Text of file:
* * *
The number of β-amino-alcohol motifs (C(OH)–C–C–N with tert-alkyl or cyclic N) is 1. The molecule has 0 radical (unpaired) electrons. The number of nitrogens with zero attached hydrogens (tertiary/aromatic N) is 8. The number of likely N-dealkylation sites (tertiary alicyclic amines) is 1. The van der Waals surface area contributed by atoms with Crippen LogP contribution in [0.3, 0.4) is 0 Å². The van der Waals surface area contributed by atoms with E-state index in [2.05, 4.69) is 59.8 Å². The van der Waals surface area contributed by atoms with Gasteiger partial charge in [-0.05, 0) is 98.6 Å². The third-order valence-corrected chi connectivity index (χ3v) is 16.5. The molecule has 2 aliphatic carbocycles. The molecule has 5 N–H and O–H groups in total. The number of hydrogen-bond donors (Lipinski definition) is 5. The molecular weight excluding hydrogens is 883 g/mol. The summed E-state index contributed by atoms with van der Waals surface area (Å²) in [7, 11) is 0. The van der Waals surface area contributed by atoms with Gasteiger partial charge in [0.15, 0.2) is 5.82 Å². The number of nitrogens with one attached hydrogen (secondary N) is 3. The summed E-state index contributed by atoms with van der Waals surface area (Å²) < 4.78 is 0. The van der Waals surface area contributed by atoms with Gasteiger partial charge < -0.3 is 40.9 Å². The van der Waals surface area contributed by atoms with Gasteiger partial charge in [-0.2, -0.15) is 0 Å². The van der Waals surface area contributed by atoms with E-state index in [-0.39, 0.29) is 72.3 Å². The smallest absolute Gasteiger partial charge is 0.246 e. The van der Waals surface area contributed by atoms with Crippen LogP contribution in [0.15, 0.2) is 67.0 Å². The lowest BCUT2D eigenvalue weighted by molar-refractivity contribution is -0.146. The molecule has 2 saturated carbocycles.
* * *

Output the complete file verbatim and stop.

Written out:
The number of β-amino-alcohol motifs (C(OH)–C–C–N with tert-alkyl or cyclic N) is 1. The molecule has 0 radical (unpaired) electrons. The number of nitrogens with zero attached hydrogens (tertiary/aromatic N) is 8. The number of likely N-dealkylation sites (tertiary alicyclic amines) is 1. The van der Waals surface area contributed by atoms with Crippen LogP contribution in [0.3, 0.4) is 0 Å². The van der Waals surface area contributed by atoms with E-state index in [2.05, 4.69) is 59.8 Å². The van der Waals surface area contributed by atoms with Gasteiger partial charge in [-0.05, 0) is 98.6 Å². The third-order valence-corrected chi connectivity index (χ3v) is 16.5. The molecule has 2 aliphatic carbocycles. The molecule has 5 N–H and O–H groups in total. The number of hydrogen-bond donors (Lipinski definition) is 5. The molecular weight excluding hydrogens is 883 g/mol. The summed E-state index contributed by atoms with van der Waals surface area (Å²) in [7, 11) is 0. The van der Waals surface area contributed by atoms with Gasteiger partial charge in [0.15, 0.2) is 5.82 Å². The number of nitrogens with one attached hydrogen (secondary N) is 3. The summed E-state index contributed by atoms with van der Waals surface area (Å²) < 4.78 is 0. The van der Waals surface area contributed by atoms with Gasteiger partial charge < -0.3 is 40.9 Å². The van der Waals surface area contributed by atoms with Gasteiger partial charge in [-0.2, -0.15) is 0 Å². The van der Waals surface area contributed by atoms with E-state index in [-0.39, 0.29) is 72.3 Å². The smallest absolute Gasteiger partial charge is 0.246 e. The van der Waals surface area contributed by atoms with Crippen LogP contribution in [0.15, 0.2) is 67.0 Å². The lowest BCUT2D eigenvalue weighted by molar-refractivity contribution is -0.146. The molecule has 2 saturated carbocycles.